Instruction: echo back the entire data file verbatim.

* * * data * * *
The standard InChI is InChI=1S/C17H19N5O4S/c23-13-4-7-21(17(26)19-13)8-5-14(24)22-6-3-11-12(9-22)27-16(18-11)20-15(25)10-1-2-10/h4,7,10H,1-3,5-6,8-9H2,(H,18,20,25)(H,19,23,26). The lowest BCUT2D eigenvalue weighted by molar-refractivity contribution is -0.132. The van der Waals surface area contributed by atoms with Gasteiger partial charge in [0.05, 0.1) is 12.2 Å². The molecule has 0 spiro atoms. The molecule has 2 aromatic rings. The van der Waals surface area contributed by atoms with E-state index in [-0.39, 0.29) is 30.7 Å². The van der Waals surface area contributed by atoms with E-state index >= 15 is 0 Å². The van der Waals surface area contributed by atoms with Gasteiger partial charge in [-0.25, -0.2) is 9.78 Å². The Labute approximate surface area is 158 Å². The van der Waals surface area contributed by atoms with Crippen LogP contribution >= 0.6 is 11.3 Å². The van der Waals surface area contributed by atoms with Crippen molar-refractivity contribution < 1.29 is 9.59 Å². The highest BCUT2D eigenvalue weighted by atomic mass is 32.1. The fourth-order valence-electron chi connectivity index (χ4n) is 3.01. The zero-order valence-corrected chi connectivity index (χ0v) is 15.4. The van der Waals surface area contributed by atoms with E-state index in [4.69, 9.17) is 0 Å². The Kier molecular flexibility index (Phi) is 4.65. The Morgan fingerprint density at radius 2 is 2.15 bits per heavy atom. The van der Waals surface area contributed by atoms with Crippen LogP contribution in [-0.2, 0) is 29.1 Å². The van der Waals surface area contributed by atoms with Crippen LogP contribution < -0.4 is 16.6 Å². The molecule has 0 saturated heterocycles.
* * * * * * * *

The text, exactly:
The standard InChI is InChI=1S/C17H19N5O4S/c23-13-4-7-21(17(26)19-13)8-5-14(24)22-6-3-11-12(9-22)27-16(18-11)20-15(25)10-1-2-10/h4,7,10H,1-3,5-6,8-9H2,(H,18,20,25)(H,19,23,26). The lowest BCUT2D eigenvalue weighted by molar-refractivity contribution is -0.132. The van der Waals surface area contributed by atoms with Gasteiger partial charge in [0.05, 0.1) is 12.2 Å². The molecule has 0 spiro atoms. The molecule has 2 aromatic rings. The van der Waals surface area contributed by atoms with E-state index in [-0.39, 0.29) is 30.7 Å². The van der Waals surface area contributed by atoms with E-state index >= 15 is 0 Å². The van der Waals surface area contributed by atoms with Gasteiger partial charge in [-0.25, -0.2) is 9.78 Å². The Labute approximate surface area is 158 Å². The van der Waals surface area contributed by atoms with Crippen LogP contribution >= 0.6 is 11.3 Å². The van der Waals surface area contributed by atoms with Crippen molar-refractivity contribution < 1.29 is 9.59 Å². The highest BCUT2D eigenvalue weighted by atomic mass is 32.1. The fourth-order valence-electron chi connectivity index (χ4n) is 3.01. The zero-order valence-corrected chi connectivity index (χ0v) is 15.4. The van der Waals surface area contributed by atoms with E-state index in [4.69, 9.17) is 0 Å². The Kier molecular flexibility index (Phi) is 4.65. The Morgan fingerprint density at radius 2 is 2.15 bits per heavy atom. The van der Waals surface area contributed by atoms with Crippen LogP contribution in [-0.2, 0) is 29.1 Å². The van der Waals surface area contributed by atoms with Crippen LogP contribution < -0.4 is 16.6 Å². The molecule has 0 saturated heterocycles.